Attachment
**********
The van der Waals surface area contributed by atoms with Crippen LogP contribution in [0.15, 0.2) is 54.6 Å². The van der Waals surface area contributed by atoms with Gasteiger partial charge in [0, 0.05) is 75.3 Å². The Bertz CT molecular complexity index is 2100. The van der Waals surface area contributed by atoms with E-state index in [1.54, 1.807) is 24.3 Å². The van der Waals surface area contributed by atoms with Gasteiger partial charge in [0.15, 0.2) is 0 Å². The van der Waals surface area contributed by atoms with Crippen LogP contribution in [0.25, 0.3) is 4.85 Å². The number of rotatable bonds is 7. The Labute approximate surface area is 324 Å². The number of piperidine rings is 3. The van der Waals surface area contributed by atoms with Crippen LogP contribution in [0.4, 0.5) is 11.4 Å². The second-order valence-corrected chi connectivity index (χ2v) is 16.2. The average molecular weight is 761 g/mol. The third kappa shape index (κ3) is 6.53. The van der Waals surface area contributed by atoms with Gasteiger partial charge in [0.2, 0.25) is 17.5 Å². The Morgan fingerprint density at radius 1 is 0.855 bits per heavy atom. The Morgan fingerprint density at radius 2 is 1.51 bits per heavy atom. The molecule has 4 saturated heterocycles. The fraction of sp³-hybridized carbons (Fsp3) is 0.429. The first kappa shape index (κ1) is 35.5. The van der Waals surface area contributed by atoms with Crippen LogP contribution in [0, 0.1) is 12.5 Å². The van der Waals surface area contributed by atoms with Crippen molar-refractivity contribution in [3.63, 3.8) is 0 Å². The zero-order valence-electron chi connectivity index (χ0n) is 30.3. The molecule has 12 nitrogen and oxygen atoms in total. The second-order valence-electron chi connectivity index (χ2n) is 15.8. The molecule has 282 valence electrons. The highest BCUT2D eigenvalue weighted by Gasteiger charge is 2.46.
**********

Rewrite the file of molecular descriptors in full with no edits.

The van der Waals surface area contributed by atoms with Crippen LogP contribution in [0.15, 0.2) is 54.6 Å². The van der Waals surface area contributed by atoms with Gasteiger partial charge in [0, 0.05) is 75.3 Å². The Bertz CT molecular complexity index is 2100. The van der Waals surface area contributed by atoms with E-state index in [1.54, 1.807) is 24.3 Å². The van der Waals surface area contributed by atoms with Gasteiger partial charge in [0.15, 0.2) is 0 Å². The van der Waals surface area contributed by atoms with Crippen LogP contribution in [0.25, 0.3) is 4.85 Å². The number of rotatable bonds is 7. The Labute approximate surface area is 324 Å². The number of piperidine rings is 3. The van der Waals surface area contributed by atoms with Crippen LogP contribution in [0.4, 0.5) is 11.4 Å². The second-order valence-corrected chi connectivity index (χ2v) is 16.2. The average molecular weight is 761 g/mol. The third kappa shape index (κ3) is 6.53. The van der Waals surface area contributed by atoms with Gasteiger partial charge in [0.2, 0.25) is 17.5 Å². The Morgan fingerprint density at radius 1 is 0.855 bits per heavy atom. The Morgan fingerprint density at radius 2 is 1.51 bits per heavy atom. The molecule has 4 saturated heterocycles. The fraction of sp³-hybridized carbons (Fsp3) is 0.429. The first kappa shape index (κ1) is 35.5. The van der Waals surface area contributed by atoms with Crippen LogP contribution in [0, 0.1) is 12.5 Å². The van der Waals surface area contributed by atoms with Crippen molar-refractivity contribution in [3.63, 3.8) is 0 Å². The zero-order valence-electron chi connectivity index (χ0n) is 30.3. The molecule has 12 nitrogen and oxygen atoms in total. The second-order valence-electron chi connectivity index (χ2n) is 15.8. The molecule has 282 valence electrons. The highest BCUT2D eigenvalue weighted by Gasteiger charge is 2.46.